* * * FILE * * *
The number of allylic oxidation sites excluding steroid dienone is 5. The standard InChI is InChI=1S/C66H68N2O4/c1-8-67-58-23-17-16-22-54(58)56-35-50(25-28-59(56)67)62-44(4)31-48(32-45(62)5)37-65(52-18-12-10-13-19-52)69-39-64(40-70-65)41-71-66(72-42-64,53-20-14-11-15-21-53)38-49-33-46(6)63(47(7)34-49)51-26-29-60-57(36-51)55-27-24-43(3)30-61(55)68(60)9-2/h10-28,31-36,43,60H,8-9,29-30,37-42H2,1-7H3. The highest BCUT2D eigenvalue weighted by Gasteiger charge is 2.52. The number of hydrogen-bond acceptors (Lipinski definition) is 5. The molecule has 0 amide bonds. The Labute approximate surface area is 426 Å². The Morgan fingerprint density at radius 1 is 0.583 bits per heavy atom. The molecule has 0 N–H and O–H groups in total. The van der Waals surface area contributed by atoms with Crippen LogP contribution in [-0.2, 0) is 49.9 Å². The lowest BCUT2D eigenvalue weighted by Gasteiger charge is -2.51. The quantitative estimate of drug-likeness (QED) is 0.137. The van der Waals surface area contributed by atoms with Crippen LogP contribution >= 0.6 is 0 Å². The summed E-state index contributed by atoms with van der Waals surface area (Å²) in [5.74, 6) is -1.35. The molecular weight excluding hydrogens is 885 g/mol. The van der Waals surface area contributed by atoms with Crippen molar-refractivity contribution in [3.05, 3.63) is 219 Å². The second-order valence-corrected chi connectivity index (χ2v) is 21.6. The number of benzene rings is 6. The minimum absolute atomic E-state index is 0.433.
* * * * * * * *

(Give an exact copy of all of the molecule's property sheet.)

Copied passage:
The number of allylic oxidation sites excluding steroid dienone is 5. The standard InChI is InChI=1S/C66H68N2O4/c1-8-67-58-23-17-16-22-54(58)56-35-50(25-28-59(56)67)62-44(4)31-48(32-45(62)5)37-65(52-18-12-10-13-19-52)69-39-64(40-70-65)41-71-66(72-42-64,53-20-14-11-15-21-53)38-49-33-46(6)63(47(7)34-49)51-26-29-60-57(36-51)55-27-24-43(3)30-61(55)68(60)9-2/h10-28,31-36,43,60H,8-9,29-30,37-42H2,1-7H3. The highest BCUT2D eigenvalue weighted by Gasteiger charge is 2.52. The number of hydrogen-bond acceptors (Lipinski definition) is 5. The molecule has 0 amide bonds. The Labute approximate surface area is 426 Å². The Morgan fingerprint density at radius 1 is 0.583 bits per heavy atom. The molecule has 0 N–H and O–H groups in total. The van der Waals surface area contributed by atoms with Crippen LogP contribution in [-0.2, 0) is 49.9 Å². The lowest BCUT2D eigenvalue weighted by Gasteiger charge is -2.51. The quantitative estimate of drug-likeness (QED) is 0.137. The van der Waals surface area contributed by atoms with Crippen LogP contribution >= 0.6 is 0 Å². The summed E-state index contributed by atoms with van der Waals surface area (Å²) in [5.74, 6) is -1.35. The molecular weight excluding hydrogens is 885 g/mol. The van der Waals surface area contributed by atoms with Crippen molar-refractivity contribution in [3.05, 3.63) is 219 Å². The second-order valence-corrected chi connectivity index (χ2v) is 21.6. The number of benzene rings is 6. The minimum absolute atomic E-state index is 0.433.